We’ve officially entered Pandemic Calendar Year Three, where it’s tough going. Science Daily reported earlier this month that people with disabilities were experiencing high levels of depression and anxiety, largely due to social isolation. The Centre for Addiction and Mental Health released survey results in January showing that adult Canadians are reporting levels of anxiety, depression and loneliness as high as early in the pandemic. And now a lot of the early coping strategies (remember Zoom happy hours?) are starting to lose their lustre.
We all know we need connection with others and ourselves. But some in-person spiritual sanctuaries remain either closed or with in-person attendance severely restricted, and even boostered people might feel nervous about re-entering those spaces that are opening back up. Still others might be looking for nourishment outside of church. So for at least a while yet, we’ll have to keep finding ways to fill our cups without accessing in-person resources. So we’ve assembled some virtual activities to help recentre the soul.
1. Do you love to sing? There’s a place for you in one of the virtual choirs that have popped up during the pandemic. Voices in Motion, a project borne from the University of Victoria’s Nursing, Psychology, Sociology and Music collaborating, brings people together to sing and experience the health benefits: memory gains; reduced stress, anxiety, and depression; an increased sense of belonging. New members can rehearse at a physical location or just join online, and there is a recommended donation of $75 per season. Canadian-based Sing the North has a similar process but on a global scale; they run courses and concert series with participants all around the world, inviting participants to “travel” the globe on tours across the country, making music as they go.
2. Is your Daily Beautiful Thoughts journal getting harder to fill in? The University of Victoria’s continuing studies is offering a spiritual memoir course in April called Writing Your Sacred Story. The course will use writing exercises, readings from well-known works and group conversation to give writers the chance to “engage with the practice of spiritual memoir.” The course runs on Saturdays from April 2 to May 7.
3. Want to walk to meditate instead of write? Has it been a while since you experienced the inherent healing powers of placing feet on earth and nose among pine needles? Check out community forest bathing walks in your area. Forest bathing, which was popularized in Japan as shinrin-yoku, is about being mindfully in nature, and has been found to reduce cortisol levels and enhance the immune system. Eventbrite has a wide variety of options for virtual forest bathing, through different organizations and at varying price points. Forest Fix offers virtual walks for groups in the Banff and Canmore area for $40 per session. Parks Canada has a great list of selected walks across the country that are particularly suited to this mindfulness practice. And if none are near you, remember you don’t really need a guide or a mapped area: just go out with an open heart, eyes and ears. And leave your phone behind.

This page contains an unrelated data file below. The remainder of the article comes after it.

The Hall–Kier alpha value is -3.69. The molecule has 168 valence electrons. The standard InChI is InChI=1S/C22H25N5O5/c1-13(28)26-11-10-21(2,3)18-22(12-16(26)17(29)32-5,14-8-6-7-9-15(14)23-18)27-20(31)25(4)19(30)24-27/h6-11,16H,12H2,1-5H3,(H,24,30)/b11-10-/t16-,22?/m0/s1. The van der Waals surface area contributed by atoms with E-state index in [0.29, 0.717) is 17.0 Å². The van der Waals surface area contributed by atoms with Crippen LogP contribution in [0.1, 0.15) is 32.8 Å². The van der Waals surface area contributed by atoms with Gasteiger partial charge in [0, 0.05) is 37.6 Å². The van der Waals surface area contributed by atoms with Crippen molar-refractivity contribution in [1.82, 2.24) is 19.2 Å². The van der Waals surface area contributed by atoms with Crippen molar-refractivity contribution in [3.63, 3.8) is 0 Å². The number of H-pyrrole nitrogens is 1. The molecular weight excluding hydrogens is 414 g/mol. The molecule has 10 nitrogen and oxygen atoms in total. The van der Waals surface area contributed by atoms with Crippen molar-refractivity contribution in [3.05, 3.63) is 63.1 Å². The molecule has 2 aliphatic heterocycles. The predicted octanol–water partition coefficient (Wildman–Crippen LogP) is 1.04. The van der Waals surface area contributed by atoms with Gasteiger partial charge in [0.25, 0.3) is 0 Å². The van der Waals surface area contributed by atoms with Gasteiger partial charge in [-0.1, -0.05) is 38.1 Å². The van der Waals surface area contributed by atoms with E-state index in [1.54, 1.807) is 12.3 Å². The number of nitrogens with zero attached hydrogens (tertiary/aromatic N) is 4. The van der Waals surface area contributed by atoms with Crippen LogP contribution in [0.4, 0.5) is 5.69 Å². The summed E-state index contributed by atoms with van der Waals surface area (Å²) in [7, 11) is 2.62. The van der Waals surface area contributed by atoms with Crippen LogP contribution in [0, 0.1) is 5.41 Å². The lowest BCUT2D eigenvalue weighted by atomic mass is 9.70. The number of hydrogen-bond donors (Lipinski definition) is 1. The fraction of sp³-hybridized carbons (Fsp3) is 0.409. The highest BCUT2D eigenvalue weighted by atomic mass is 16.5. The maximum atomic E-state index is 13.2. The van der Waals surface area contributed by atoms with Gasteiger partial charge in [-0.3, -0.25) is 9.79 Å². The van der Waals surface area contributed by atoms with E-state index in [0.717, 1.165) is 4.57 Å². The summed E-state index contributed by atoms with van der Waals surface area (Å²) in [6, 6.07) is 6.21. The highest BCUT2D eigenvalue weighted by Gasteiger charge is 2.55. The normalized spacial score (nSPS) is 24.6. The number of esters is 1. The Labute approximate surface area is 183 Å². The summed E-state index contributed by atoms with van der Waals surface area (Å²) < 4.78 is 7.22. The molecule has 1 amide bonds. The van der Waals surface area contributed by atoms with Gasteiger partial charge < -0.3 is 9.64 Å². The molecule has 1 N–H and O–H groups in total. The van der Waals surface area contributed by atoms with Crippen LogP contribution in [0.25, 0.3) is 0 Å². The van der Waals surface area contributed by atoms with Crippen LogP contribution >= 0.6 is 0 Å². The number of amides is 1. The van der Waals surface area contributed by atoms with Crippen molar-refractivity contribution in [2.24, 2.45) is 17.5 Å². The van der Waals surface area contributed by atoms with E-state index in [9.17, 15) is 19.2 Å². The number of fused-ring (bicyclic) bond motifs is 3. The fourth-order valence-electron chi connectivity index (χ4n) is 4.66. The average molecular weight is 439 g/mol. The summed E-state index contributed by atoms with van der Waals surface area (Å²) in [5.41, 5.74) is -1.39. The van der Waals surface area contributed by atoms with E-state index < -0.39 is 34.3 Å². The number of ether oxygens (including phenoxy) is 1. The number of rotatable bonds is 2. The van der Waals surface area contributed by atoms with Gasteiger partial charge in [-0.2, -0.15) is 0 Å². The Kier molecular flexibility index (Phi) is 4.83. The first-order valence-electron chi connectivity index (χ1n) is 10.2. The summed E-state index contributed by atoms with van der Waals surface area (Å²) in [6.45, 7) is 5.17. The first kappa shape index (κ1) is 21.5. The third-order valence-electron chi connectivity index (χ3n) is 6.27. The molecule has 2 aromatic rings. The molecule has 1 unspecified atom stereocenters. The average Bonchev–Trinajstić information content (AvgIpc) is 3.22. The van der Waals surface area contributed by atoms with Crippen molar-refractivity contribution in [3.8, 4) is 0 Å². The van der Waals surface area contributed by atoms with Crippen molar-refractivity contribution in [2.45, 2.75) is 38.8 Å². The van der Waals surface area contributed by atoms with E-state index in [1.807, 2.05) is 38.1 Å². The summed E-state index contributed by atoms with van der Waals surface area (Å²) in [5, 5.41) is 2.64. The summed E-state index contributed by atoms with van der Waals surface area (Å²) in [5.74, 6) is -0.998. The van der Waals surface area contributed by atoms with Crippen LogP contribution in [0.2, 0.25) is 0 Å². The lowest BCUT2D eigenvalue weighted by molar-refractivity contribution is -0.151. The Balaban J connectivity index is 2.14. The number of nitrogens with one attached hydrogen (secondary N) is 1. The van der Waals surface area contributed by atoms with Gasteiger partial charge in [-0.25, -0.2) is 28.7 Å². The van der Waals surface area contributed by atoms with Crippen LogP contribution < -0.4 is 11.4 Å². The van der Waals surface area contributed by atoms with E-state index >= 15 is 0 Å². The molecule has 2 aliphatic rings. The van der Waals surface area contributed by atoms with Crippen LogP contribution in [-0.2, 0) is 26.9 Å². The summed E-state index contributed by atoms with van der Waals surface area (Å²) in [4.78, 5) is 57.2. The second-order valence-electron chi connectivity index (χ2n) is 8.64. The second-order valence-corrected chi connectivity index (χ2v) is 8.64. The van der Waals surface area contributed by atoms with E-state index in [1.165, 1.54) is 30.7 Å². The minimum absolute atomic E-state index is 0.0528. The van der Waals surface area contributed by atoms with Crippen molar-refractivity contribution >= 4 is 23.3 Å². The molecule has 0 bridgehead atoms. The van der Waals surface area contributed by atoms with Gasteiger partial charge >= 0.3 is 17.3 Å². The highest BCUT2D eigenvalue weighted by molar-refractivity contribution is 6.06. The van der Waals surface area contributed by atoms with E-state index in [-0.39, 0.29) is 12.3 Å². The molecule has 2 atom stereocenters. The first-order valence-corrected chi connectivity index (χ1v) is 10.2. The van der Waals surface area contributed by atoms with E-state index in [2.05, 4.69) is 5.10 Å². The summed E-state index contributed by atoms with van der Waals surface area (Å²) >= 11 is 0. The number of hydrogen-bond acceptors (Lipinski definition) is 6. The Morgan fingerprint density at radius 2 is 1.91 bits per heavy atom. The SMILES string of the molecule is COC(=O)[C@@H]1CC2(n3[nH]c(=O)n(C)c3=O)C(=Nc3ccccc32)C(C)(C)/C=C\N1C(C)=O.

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4. One of the most challenging ongoing losses of the pandemic has been that of touch—be it romantic, platonic or familial. We’ve also lost the power of healing touch, by practitioners of reiki, osteopathy, and other forms of energy healing. But there are options to receive healing energy virtually. The Healing Pathway Ministry at First United in Ottawa, Ont., offers a Distance Healing Circle every Sunday after the service, starting at 12:45 p.m. Eastern. Participants watch a video, guided by a practitioner through 10 minutes of intention and meditation to allow the Spirit to flow through. There are also online Reiki sessions, some free and some paid, where practitioners channel Reiki energy virtually.
5. For more somatic healing, we look to a practice that combines yoga and prayer. Katrina Woodworth, president of the non-profit Christians Practicing Yoga, offers a twice-weekly morning yoga and centring prayer class over Zoom. Classes, which are by donation, mix gentle Hatha yoga poses with 10 to 15 minutes of mindful meditation. Woodworth teaches from the belief that contemplative yoga offers a broader container to find a path to spirituality. Open to Grace Christian Yoga based from Westmount Congregation in Orillia, Ont., offers both in-person and virtual classes integrating scripture, prayer, and devotional readings into the practice. A package of eight classes starts at $56 and and videos can be replayed.
6. Does your spirituality vibrate at a slightly quicker pace? Consider virtual dance classes, which are available at all price levels and in all styles. Gurdeep Pandher offers beginner Bhangra instructional videos on a pay-what-you-can basis. Aisha Studios has a free combined belly dancing and Reiki sound bath healing class. And YouTube has an endless list of classes that spring up when you type in a combination of keywords like “dance,” “spiritual,” and “meditation.”
Kate Spencer is a writer in Halifax.
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